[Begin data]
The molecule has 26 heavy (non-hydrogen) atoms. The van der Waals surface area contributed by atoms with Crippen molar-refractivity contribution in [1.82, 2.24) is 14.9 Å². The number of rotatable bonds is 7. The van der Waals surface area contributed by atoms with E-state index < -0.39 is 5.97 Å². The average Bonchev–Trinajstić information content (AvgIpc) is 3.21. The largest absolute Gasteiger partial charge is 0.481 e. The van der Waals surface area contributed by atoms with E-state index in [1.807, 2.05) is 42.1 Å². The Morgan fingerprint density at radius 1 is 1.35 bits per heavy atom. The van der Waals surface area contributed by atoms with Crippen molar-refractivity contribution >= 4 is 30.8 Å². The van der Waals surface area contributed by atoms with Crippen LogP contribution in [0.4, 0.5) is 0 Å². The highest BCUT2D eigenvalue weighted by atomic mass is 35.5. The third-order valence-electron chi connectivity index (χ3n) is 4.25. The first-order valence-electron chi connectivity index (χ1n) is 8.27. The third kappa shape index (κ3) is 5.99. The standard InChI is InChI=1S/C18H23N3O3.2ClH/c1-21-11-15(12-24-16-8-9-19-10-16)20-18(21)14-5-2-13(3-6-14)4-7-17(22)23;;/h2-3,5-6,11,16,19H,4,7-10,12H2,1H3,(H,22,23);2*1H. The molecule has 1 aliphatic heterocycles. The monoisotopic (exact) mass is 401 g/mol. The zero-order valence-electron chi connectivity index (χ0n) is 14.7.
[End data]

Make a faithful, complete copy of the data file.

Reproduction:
The molecule has 26 heavy (non-hydrogen) atoms. The van der Waals surface area contributed by atoms with Crippen molar-refractivity contribution in [1.82, 2.24) is 14.9 Å². The number of rotatable bonds is 7. The van der Waals surface area contributed by atoms with E-state index < -0.39 is 5.97 Å². The average Bonchev–Trinajstić information content (AvgIpc) is 3.21. The largest absolute Gasteiger partial charge is 0.481 e. The van der Waals surface area contributed by atoms with E-state index in [1.807, 2.05) is 42.1 Å². The Morgan fingerprint density at radius 1 is 1.35 bits per heavy atom. The van der Waals surface area contributed by atoms with Crippen molar-refractivity contribution >= 4 is 30.8 Å². The van der Waals surface area contributed by atoms with Crippen LogP contribution in [0.4, 0.5) is 0 Å². The highest BCUT2D eigenvalue weighted by atomic mass is 35.5. The third-order valence-electron chi connectivity index (χ3n) is 4.25. The first-order valence-electron chi connectivity index (χ1n) is 8.27. The third kappa shape index (κ3) is 5.99. The standard InChI is InChI=1S/C18H23N3O3.2ClH/c1-21-11-15(12-24-16-8-9-19-10-16)20-18(21)14-5-2-13(3-6-14)4-7-17(22)23;;/h2-3,5-6,11,16,19H,4,7-10,12H2,1H3,(H,22,23);2*1H. The molecule has 1 aliphatic heterocycles. The monoisotopic (exact) mass is 401 g/mol. The zero-order valence-electron chi connectivity index (χ0n) is 14.7.